Species group: Piranhas
Other common names: Red-Belly Piranha; Red Piranha; Natterer’s Piranha; Caribe
Scientific name: Pygocentrus nattereri
The Red Bellied Piranha is native to the Amazon River Basin in South America. They usually feed in large shoals (they swim in the same direction), and are voracious feeders of other fish, insects, crustaceans and even larger mammals.
Red Bellied Piranhas have a glowing red chin, belly and caudal fin, and it appears as if they are swimming over a neon sign. Their sides shine due to gold and silver spotting; their scales are gray-brown. Adults of this species have red eyes. Their short jaws are very powerful, lined with razor sharp teeth, which helps them fight much larger fish. The coloration is gray dorsally and reddish-orange ventrally; thus, the name “red belly.” Their flanks have a creamy brown ground color extending up to the dorsal part of the head, snout, lower jaws, and caudal fin. The dorsal and adipose fins are black.
The Red Bellied Piranha is infamous for being aggressive and dangerous like any other Piranha. They are, however, nervous and shy, sometimes skittish, in comparison to other Piranhas. They may eat smaller fish in the aquarium and attack others irrespective of size, especially if injured or struggling in the water. These fish have a very good sense of hearing because of a well developed lateral line system, i.e., a special line of sensors down the sides of the their bodies. This helps them find struggling prey in dark waters.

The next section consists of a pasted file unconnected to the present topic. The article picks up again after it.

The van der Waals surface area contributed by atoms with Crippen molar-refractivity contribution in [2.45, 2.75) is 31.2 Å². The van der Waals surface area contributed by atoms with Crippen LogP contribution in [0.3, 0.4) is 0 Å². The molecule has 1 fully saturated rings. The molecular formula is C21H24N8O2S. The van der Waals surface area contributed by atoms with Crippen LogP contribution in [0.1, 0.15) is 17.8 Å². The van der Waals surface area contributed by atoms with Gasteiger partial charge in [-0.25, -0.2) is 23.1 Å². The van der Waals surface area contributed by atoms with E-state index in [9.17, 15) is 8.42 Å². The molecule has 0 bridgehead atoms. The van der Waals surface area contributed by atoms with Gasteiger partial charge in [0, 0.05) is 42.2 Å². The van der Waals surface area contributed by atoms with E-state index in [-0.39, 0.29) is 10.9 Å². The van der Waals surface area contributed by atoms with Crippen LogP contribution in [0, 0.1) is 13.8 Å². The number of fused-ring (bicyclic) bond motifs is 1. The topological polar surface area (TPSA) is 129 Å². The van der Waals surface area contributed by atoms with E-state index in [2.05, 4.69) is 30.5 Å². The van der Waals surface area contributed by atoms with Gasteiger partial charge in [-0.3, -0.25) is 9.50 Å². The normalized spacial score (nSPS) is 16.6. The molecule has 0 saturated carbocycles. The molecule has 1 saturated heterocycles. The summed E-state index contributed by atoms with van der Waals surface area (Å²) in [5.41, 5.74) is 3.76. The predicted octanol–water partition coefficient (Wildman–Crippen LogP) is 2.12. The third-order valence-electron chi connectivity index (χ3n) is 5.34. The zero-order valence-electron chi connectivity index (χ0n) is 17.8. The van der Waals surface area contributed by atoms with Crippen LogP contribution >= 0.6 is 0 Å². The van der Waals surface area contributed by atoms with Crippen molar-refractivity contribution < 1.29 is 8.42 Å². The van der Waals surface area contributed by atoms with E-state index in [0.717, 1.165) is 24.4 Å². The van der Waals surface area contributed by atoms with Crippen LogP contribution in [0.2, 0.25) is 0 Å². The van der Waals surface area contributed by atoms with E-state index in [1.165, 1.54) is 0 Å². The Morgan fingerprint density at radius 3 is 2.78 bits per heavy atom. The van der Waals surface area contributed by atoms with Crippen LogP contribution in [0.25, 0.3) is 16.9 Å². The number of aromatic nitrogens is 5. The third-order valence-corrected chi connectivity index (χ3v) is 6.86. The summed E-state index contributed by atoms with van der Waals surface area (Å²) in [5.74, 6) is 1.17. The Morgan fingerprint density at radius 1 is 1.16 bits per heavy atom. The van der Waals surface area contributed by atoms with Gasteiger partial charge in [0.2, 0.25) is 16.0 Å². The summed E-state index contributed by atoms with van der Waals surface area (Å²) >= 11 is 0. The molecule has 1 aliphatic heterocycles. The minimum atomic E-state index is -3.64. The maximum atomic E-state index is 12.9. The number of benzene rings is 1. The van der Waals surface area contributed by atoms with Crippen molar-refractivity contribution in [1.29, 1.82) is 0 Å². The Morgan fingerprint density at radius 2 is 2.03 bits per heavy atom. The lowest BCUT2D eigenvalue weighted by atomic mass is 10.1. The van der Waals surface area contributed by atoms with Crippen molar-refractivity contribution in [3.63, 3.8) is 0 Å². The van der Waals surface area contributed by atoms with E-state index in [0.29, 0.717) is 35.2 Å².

The ideal tank for this species is at least 100 gallons. This species is usually kept in schools. The tank has to be provided with plenty of bogwood, and a few robust and plastic plants. Heavy duty filtration is a necessity.
novelty, brilliant red belly, metallic gold flecks
boring, excellent filter, large 100 gallon, need live food
shy fish, hiding places plants, frozen diet, lowtraffic area, beef heart
Copper works when dosed correctly
Copper sulfate is a heavy metal that when dosed correctly, kills Chilodonella. The idea is to kill the parasite and not harm the fish. Dosing is based on the alkalinity (carbonate hardness) of the water. Copper toxicity increases as carbonates decrease, so a lower dose is required in low-alkalinity water. Charts can be found online. You'll need a copper test kit and alkalinity test kit to dose in the best manner. Otherwise, follow the directions on the treatment label.Avoid chelated or complexed copper medications. They are not effective..
From James 30 days ago